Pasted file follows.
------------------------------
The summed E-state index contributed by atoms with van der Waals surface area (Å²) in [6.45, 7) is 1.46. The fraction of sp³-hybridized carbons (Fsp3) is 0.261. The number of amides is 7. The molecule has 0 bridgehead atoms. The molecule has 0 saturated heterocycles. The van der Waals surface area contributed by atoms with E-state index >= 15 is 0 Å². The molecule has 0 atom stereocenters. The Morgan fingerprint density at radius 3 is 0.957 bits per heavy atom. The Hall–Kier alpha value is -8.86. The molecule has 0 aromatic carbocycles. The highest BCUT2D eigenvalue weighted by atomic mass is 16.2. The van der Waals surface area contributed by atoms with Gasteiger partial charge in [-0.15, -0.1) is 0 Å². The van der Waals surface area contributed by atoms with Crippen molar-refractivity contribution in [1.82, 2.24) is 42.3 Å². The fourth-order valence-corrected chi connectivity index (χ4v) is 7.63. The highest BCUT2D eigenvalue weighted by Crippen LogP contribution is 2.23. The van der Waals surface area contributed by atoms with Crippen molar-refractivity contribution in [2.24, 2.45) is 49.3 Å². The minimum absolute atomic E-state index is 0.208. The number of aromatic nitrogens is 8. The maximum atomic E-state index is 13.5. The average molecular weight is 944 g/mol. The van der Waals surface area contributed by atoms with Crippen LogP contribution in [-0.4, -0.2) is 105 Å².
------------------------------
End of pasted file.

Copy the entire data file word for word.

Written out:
The summed E-state index contributed by atoms with van der Waals surface area (Å²) in [6.45, 7) is 1.46. The fraction of sp³-hybridized carbons (Fsp3) is 0.261. The number of amides is 7. The molecule has 0 bridgehead atoms. The molecule has 0 saturated heterocycles. The van der Waals surface area contributed by atoms with E-state index >= 15 is 0 Å². The molecule has 0 atom stereocenters. The Morgan fingerprint density at radius 3 is 0.957 bits per heavy atom. The Hall–Kier alpha value is -8.86. The molecule has 0 aromatic carbocycles. The highest BCUT2D eigenvalue weighted by atomic mass is 16.2. The van der Waals surface area contributed by atoms with Gasteiger partial charge in [-0.15, -0.1) is 0 Å². The van der Waals surface area contributed by atoms with Crippen molar-refractivity contribution in [1.82, 2.24) is 42.3 Å². The fourth-order valence-corrected chi connectivity index (χ4v) is 7.63. The highest BCUT2D eigenvalue weighted by Crippen LogP contribution is 2.23. The van der Waals surface area contributed by atoms with Crippen molar-refractivity contribution in [2.24, 2.45) is 49.3 Å². The minimum absolute atomic E-state index is 0.208. The number of aromatic nitrogens is 8. The maximum atomic E-state index is 13.5. The average molecular weight is 944 g/mol. The van der Waals surface area contributed by atoms with Crippen LogP contribution in [-0.4, -0.2) is 105 Å².